“There has been plenty of evidence that outbreaks of diseases around the world can quickly cause health concerns in our country,” said Congresswoman Granger. “Our public health system contributes to the safety and well-being of our citizens by keeping our communities informed of and prepared for potential risks. The Congressional Public Health Caucus encourages everyone to take part in Public Health Week 2016.”
“Public health remains the bedrock of our well-being and quality of life,” said Congressman Green. “We know from outbreaks like the Zika virus and measles, that robust and smart public health infrastructure has never been more vital. It is critical to helping people stay healthy, better preventing chronic disease and lessening the incidences of preventable deaths though screenings, vaccines and life-style programs that support overall health and wellness. National Public Health Week, and our newly established Public Health Caucus, play a vital role in informing the public about the importance of public health and how to be proactive.”
“Supporting healthy families starts with a strong investment in public health,” said Congressman McGovern. “National Public Health Week is an opportunity for us to recognize the incredible work done by our country’s public health agencies. America’s public health agencies are our first line of defense against the spread of disease and in an interconnected world where international travel is easier than ever, there has never been a more important time to ensure that these agencies have the resources they need to keep our communities healthy and safe. I am proud to support this mission as a co-chair of the Public Health Caucus and urge my colleagues on both sides of the aisle to join us.”
“As our public health needs change and evolve, it’s so important for Congress to take an active role in addressing those needs,” said Congressman Wittman. “National Public Health Week plays a crucial role in that effort. It gives me and my colleagues in the Congressional Public Health Caucus the opportunity to engage with Members of Congress and the public at large about public health effects in our communities. We all have to take an active role in addressing our public health needs, and I believe that a commitment to reducing healthcare costs in the United States and focusing on prevention can make us the healthiest nation in the world and eliminate long-term costs.”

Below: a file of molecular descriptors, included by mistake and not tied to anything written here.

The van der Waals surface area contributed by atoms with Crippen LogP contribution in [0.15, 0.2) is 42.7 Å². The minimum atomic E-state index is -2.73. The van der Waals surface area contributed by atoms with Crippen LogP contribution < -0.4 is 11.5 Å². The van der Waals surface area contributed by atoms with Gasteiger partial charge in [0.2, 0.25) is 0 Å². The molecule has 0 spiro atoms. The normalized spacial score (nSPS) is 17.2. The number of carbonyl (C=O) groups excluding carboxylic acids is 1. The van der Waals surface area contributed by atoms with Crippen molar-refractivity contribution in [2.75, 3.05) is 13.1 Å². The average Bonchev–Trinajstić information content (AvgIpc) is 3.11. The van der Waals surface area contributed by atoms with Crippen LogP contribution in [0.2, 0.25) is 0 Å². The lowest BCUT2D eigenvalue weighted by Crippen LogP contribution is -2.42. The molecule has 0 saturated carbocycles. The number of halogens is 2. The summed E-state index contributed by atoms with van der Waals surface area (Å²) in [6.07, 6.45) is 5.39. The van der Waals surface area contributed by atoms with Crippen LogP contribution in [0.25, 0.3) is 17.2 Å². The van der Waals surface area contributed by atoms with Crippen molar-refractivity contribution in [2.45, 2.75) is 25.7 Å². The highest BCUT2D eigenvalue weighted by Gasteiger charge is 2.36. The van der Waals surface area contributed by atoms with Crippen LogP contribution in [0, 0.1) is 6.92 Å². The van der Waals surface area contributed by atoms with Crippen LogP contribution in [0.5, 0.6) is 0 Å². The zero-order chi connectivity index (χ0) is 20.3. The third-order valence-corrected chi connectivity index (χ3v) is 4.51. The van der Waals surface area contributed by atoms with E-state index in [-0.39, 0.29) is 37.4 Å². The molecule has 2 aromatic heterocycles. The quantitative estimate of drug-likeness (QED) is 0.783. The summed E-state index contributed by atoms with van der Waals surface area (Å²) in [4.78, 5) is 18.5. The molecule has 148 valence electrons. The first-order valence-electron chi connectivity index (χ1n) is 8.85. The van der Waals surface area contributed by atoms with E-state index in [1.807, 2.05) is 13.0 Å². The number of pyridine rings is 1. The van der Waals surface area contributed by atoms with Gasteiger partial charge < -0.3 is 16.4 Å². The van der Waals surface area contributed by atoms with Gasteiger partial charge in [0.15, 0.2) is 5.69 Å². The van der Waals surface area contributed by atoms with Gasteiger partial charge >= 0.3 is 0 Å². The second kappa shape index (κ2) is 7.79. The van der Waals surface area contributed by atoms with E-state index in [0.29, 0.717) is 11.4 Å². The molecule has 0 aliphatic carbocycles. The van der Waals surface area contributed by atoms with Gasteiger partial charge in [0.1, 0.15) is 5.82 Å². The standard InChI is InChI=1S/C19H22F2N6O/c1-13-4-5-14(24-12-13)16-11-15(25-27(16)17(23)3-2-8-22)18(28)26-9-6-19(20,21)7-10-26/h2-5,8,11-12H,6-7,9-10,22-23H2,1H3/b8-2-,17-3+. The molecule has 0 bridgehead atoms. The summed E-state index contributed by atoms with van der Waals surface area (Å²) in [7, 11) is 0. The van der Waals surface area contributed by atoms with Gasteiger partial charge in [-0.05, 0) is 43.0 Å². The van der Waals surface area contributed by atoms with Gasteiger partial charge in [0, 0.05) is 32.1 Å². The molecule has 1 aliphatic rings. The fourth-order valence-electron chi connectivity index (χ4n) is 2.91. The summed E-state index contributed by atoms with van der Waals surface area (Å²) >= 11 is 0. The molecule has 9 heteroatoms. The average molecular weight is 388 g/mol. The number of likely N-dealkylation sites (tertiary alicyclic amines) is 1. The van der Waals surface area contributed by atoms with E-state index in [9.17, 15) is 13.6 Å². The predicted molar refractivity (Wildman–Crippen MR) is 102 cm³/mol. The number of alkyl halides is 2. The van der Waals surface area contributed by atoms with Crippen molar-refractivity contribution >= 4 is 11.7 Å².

The House Resolution reads:
Supporting the goals and ideals of National Public Health Week.
Whereas the week of April 4, 2016, through April 10, 2016, was National Public Health Week;
Whereas the theme for National Public Health Week in 2016 was ‘‘Healthiest Nation 2030’’, with the goal of making the United States the healthiest nation in one generation;
Whereas public health organizations use National Public Health Week to educate the public, policymakers, and public health professionals on issues that are important to improving the health of the people of the United States;
Whereas the value of a strong public health system is in the air we breathe, the water we drink, the food we eat, and the places where we all live, learn, work, and play;
Whereas there is a significant difference in the health status, such as obesity, poor mental health and infectious disease, of people living in the healthiest States compared to people living in the least healthy States;